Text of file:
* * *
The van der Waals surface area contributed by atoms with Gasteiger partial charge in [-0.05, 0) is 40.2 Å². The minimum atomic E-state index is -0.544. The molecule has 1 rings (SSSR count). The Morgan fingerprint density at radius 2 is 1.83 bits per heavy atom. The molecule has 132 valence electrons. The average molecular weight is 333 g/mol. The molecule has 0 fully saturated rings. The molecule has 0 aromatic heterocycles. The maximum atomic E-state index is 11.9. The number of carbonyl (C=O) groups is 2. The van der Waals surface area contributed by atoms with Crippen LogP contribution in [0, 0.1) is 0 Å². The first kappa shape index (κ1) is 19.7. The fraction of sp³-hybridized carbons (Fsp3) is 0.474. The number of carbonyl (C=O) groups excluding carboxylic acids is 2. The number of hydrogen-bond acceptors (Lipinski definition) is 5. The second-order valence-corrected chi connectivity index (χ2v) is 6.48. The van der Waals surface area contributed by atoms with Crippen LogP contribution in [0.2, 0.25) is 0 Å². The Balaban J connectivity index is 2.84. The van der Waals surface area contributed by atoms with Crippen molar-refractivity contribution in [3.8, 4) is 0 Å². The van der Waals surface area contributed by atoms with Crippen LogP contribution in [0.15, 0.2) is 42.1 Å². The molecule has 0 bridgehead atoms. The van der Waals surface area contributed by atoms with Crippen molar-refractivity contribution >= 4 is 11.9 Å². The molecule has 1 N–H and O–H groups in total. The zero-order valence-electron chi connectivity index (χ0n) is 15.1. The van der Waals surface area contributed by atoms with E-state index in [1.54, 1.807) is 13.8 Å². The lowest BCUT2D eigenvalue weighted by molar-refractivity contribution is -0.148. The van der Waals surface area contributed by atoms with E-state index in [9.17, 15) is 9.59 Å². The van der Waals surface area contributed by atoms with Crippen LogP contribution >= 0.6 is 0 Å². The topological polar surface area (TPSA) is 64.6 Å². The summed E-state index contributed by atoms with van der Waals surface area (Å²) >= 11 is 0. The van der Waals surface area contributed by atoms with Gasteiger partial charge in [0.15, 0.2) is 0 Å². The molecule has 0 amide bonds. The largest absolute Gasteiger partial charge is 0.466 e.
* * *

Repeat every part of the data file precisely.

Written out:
The van der Waals surface area contributed by atoms with Gasteiger partial charge in [-0.05, 0) is 40.2 Å². The minimum atomic E-state index is -0.544. The molecule has 1 rings (SSSR count). The Morgan fingerprint density at radius 2 is 1.83 bits per heavy atom. The molecule has 132 valence electrons. The average molecular weight is 333 g/mol. The molecule has 0 fully saturated rings. The molecule has 0 aromatic heterocycles. The maximum atomic E-state index is 11.9. The number of carbonyl (C=O) groups is 2. The van der Waals surface area contributed by atoms with Crippen LogP contribution in [0, 0.1) is 0 Å². The first kappa shape index (κ1) is 19.7. The fraction of sp³-hybridized carbons (Fsp3) is 0.474. The number of carbonyl (C=O) groups excluding carboxylic acids is 2. The number of hydrogen-bond acceptors (Lipinski definition) is 5. The second-order valence-corrected chi connectivity index (χ2v) is 6.48. The van der Waals surface area contributed by atoms with Crippen LogP contribution in [0.2, 0.25) is 0 Å². The Balaban J connectivity index is 2.84. The van der Waals surface area contributed by atoms with Crippen molar-refractivity contribution in [3.8, 4) is 0 Å². The van der Waals surface area contributed by atoms with Crippen LogP contribution in [0.15, 0.2) is 42.1 Å². The molecule has 0 bridgehead atoms. The van der Waals surface area contributed by atoms with Crippen molar-refractivity contribution >= 4 is 11.9 Å². The molecule has 1 N–H and O–H groups in total. The zero-order valence-electron chi connectivity index (χ0n) is 15.1. The van der Waals surface area contributed by atoms with E-state index in [1.54, 1.807) is 13.8 Å². The lowest BCUT2D eigenvalue weighted by molar-refractivity contribution is -0.148. The van der Waals surface area contributed by atoms with E-state index in [9.17, 15) is 9.59 Å². The van der Waals surface area contributed by atoms with Crippen LogP contribution >= 0.6 is 0 Å². The topological polar surface area (TPSA) is 64.6 Å². The summed E-state index contributed by atoms with van der Waals surface area (Å²) >= 11 is 0. The van der Waals surface area contributed by atoms with Gasteiger partial charge in [0.15, 0.2) is 0 Å². The molecule has 0 amide bonds. The largest absolute Gasteiger partial charge is 0.466 e.